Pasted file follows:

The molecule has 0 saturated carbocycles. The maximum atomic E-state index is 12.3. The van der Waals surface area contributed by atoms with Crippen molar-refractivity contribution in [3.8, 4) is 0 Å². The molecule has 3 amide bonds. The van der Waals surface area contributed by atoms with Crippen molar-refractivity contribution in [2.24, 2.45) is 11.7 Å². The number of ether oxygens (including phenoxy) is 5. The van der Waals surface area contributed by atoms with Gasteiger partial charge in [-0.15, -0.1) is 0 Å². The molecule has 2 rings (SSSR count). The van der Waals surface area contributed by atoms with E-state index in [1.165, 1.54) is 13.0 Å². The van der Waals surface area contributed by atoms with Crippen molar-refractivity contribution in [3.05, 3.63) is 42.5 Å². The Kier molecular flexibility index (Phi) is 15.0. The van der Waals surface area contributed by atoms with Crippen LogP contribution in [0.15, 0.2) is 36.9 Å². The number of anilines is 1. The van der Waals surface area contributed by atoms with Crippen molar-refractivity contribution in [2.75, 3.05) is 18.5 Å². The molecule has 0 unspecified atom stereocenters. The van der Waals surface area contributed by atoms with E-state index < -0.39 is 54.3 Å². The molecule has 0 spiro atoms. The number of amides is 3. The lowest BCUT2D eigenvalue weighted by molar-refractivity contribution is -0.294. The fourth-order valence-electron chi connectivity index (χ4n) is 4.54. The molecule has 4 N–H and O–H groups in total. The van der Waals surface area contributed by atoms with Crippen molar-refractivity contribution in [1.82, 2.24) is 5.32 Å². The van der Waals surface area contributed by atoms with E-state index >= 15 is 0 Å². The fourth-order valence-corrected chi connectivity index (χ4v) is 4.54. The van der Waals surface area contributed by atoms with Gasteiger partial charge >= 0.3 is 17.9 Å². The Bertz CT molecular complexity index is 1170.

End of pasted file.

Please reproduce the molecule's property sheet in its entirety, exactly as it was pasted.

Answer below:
The molecule has 0 saturated carbocycles. The maximum atomic E-state index is 12.3. The van der Waals surface area contributed by atoms with Crippen molar-refractivity contribution in [3.8, 4) is 0 Å². The molecule has 3 amide bonds. The van der Waals surface area contributed by atoms with Crippen molar-refractivity contribution in [2.24, 2.45) is 11.7 Å². The number of ether oxygens (including phenoxy) is 5. The van der Waals surface area contributed by atoms with Gasteiger partial charge in [-0.15, -0.1) is 0 Å². The molecule has 2 rings (SSSR count). The van der Waals surface area contributed by atoms with E-state index in [1.165, 1.54) is 13.0 Å². The van der Waals surface area contributed by atoms with Crippen molar-refractivity contribution in [3.05, 3.63) is 42.5 Å². The Kier molecular flexibility index (Phi) is 15.0. The van der Waals surface area contributed by atoms with Crippen LogP contribution in [0.15, 0.2) is 36.9 Å². The number of anilines is 1. The van der Waals surface area contributed by atoms with Crippen molar-refractivity contribution in [2.75, 3.05) is 18.5 Å². The molecule has 0 unspecified atom stereocenters. The van der Waals surface area contributed by atoms with E-state index < -0.39 is 54.3 Å². The molecule has 0 spiro atoms. The number of amides is 3. The lowest BCUT2D eigenvalue weighted by molar-refractivity contribution is -0.294. The fourth-order valence-electron chi connectivity index (χ4n) is 4.54. The molecule has 4 N–H and O–H groups in total. The van der Waals surface area contributed by atoms with Crippen molar-refractivity contribution in [1.82, 2.24) is 5.32 Å². The van der Waals surface area contributed by atoms with E-state index >= 15 is 0 Å². The fourth-order valence-corrected chi connectivity index (χ4v) is 4.54. The van der Waals surface area contributed by atoms with Gasteiger partial charge >= 0.3 is 17.9 Å². The Bertz CT molecular complexity index is 1170.